A yet more terrible judgment was reserved for Gordon, who had also been confined at Fort McHenry. He was sentenced to be shot. On the day appointed for his execution in the fort, the brave Confederate had taken leave of his family, and had been marched out, carrying his shroud under his arm, with a dauntless air, when an order came from Washington, revoking the sentence.

The sentence of Armesy and Davis was executed by putting them to the dirtiest and vilest work in the fort, cleaning sinks, &c. They were subsequently transferred to Fort Delaware, and thence they were brought to this fort; their sentence being so far modified as to require them to serve out their term of fifteen years in solitary confinement.


AN EPISODE IN PRISON.-A Council in the Casemates.

JULY 16.-There has been a commotion in the prisoners' quarters in this fort to-day that so far exceeds the even routine of our days that it is entitled to a separate chapter and, indeed, to a train of important reflection.

It appears that some days ago the Boston Courier had published a certain report that Major Cabot, the commandant here, had punished Confederate prisoners by compelling them to carry billets of wood on the ramparts. The report was untrue. It was contradicted by Major Cabot in the Journal. Thus the affair had passed out of mind when the following extraordinary publication, in the worst Abolition paper in Boston, fell upon us this morning like a bomb-shell


FORT WARREN, July 13, 1864.

DEAR SIR, we were truly mortified this evening on reading the Boston Journal, that you had been obliged to deny the slanderous attack-evidently intended upon your character-— this being the only fort in Boston harbor wherein "Confederate prisoners" are confined.

We feel it not only a duty, but as an act of justice to yourself to deny emphatically the truthfulness of the communication which appeared in the Courier of yesterday, over the sig nature of W. J. F., purporting to be founded "upon the most ample authority." On the contrary, there are a very large number of "Confederate prisoners" who have been under your charge for more than twelve months, and we have always received at your hands nought but kindness and every attention and privilege consistent with the proper duties of your position. I have been requested by the prisoners to state that if you deem it necessary, you are at liberty to publish this letter. In behalf of the prisoners under your charge, I have the honor to be, very respectfully, yours, &c.,

Prisoner of War.

The fact was, that the prisoner who had composed for the Yankee press this compound of very objectionable grammar and gratuitous eulogy had done so on the responsibility of not more than three prisoners in the fort, the remaining hundred or so being entirely ignorant of this preparation of gratuitous incense to our jailors. I have suppressed the name of the author of the communication, from a firm conviction, shared by all the prisoners with whom I have conversed, that he acted contrary to his better nature; that, though thoughtless, he was a faithful and zealous Confederate; and that he had been misled by interested advice into something worse than a faux pas.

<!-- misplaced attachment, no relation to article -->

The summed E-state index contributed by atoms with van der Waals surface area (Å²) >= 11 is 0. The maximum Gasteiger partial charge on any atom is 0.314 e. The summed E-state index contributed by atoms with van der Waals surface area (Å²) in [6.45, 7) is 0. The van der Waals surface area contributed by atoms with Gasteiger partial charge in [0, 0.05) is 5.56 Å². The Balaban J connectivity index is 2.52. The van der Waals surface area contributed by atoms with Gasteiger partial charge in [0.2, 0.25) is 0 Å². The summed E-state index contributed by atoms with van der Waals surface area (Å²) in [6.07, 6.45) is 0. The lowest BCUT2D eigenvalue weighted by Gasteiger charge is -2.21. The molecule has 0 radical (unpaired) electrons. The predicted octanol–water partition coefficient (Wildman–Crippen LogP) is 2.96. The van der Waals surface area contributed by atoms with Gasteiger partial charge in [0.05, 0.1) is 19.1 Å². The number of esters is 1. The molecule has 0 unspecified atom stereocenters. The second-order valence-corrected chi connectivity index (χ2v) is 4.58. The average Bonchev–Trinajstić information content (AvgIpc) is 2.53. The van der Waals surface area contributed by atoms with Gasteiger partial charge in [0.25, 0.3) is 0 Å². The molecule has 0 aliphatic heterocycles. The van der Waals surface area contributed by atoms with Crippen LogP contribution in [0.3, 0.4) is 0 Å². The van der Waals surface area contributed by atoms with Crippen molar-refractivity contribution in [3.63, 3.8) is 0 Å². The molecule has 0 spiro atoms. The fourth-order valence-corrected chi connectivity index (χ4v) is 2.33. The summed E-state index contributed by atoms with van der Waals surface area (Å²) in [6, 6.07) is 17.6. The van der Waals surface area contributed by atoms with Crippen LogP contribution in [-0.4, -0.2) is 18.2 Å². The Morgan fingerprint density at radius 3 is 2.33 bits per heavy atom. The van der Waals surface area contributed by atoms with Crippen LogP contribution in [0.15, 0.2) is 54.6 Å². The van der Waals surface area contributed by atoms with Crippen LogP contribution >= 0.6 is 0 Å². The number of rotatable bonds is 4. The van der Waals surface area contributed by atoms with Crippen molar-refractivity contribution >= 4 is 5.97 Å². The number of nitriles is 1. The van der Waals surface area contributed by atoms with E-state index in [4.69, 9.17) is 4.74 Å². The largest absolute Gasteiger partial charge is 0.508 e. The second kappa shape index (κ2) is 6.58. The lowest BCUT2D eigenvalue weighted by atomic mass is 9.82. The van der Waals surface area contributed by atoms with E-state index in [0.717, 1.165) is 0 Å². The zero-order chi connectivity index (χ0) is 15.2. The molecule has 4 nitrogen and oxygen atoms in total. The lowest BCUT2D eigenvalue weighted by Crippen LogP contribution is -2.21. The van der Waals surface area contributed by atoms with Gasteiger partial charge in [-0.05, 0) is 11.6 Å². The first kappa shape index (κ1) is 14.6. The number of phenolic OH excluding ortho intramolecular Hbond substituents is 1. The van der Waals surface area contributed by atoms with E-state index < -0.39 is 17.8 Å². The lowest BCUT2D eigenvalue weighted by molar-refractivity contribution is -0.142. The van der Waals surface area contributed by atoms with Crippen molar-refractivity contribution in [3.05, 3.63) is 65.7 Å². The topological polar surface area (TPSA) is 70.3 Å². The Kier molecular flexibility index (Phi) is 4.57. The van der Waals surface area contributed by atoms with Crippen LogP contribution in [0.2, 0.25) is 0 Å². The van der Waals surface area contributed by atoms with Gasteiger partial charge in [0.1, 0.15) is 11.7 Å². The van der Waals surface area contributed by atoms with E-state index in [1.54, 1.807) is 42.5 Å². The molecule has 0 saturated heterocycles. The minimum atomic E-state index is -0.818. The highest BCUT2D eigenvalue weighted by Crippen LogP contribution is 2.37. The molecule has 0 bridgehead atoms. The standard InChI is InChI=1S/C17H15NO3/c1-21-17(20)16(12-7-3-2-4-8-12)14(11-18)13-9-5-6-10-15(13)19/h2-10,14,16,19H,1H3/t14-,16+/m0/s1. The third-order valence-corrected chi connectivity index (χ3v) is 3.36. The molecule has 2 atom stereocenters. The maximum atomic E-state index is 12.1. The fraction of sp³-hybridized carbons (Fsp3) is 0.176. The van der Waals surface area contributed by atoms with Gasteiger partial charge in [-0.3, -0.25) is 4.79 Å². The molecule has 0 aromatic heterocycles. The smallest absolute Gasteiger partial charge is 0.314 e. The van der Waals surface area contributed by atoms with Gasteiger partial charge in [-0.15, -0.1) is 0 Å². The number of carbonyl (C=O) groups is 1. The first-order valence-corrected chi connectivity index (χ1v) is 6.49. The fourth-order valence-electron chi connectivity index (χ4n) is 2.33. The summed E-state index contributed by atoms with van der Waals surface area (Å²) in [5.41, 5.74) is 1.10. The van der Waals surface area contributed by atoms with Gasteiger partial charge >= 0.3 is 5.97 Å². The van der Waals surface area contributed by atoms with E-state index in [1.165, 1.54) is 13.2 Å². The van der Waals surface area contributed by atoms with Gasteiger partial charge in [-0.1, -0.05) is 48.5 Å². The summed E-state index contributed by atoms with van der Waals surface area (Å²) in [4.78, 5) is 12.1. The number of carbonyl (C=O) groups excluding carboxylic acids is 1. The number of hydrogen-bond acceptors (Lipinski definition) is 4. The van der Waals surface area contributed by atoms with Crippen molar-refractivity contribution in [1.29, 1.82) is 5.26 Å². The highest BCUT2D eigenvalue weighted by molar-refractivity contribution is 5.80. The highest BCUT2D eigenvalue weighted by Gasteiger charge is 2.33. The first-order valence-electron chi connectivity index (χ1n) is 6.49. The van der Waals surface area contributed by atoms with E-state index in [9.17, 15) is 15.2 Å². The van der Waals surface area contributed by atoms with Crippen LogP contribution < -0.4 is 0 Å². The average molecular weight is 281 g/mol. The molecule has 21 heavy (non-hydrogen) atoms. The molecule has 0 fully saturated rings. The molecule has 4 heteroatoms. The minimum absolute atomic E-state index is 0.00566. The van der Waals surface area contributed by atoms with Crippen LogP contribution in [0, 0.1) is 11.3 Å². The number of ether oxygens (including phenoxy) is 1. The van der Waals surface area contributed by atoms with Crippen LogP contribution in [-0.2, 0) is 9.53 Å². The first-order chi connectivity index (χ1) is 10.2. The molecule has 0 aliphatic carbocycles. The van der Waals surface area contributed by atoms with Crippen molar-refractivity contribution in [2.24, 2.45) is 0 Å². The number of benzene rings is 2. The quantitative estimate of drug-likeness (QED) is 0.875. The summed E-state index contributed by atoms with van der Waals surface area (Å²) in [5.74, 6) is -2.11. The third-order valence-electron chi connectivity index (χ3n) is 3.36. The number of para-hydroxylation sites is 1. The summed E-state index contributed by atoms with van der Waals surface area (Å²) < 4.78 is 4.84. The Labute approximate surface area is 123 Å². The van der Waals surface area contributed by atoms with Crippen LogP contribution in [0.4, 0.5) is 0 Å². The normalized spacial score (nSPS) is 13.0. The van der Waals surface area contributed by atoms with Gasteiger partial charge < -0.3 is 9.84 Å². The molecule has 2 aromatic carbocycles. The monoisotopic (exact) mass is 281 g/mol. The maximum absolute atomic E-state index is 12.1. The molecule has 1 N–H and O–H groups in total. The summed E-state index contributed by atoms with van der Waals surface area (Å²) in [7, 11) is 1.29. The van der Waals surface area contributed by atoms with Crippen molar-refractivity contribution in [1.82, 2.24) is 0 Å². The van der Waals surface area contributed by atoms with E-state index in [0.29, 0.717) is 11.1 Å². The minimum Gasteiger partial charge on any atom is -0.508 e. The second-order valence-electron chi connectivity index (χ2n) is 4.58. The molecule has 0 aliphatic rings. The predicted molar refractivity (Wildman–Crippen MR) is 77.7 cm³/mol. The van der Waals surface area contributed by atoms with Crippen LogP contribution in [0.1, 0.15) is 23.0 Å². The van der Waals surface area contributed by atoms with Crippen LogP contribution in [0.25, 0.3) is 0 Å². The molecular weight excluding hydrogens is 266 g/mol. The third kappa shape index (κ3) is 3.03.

The whole day has been one of excited criticism and sage pow-wow on this, our unexpected appearance, in Yankee prints. After much consultation, the subjoined letter was prepared for publication in a Boston paper, but was withheld from it, since the writer of the obnoxious piece agreed to disclaim publicly the authority he had assumed, to represent the prisoners in the fort [which he afterwards, I believe, did]. While, therefore, it was not deemed necessary to publish in the Boston newspapers the following expression of opinion, yet the prisoners who signed it desired that it should be preserved and placed on appropriate record, as a testimony of their sense of propriety and duty in the general matter of the behavior of prisoners. I have, therefore, introduced it here, with the names of its subscribers, as a record of Fort Warren that belongs to the Confederacy.



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SIR: We, the undersigned, Confederate prisoners in Fort Warren, have noticed with great surprise, a statement addressed by prisoner, &c., to Major Cabot, and published by that officer in the Journal, stating "on behalf of the prisoners," &c., that "we" were "truly mortified" at a certain "slanderous attack" in the Courier, concerning that officer's treatment of prisoners, and procceding, after these regrets, to contradict the same. In making this statement, Mr.

did not consult us; did not inform us; and does not represent us. We, therefore, request that you will grant us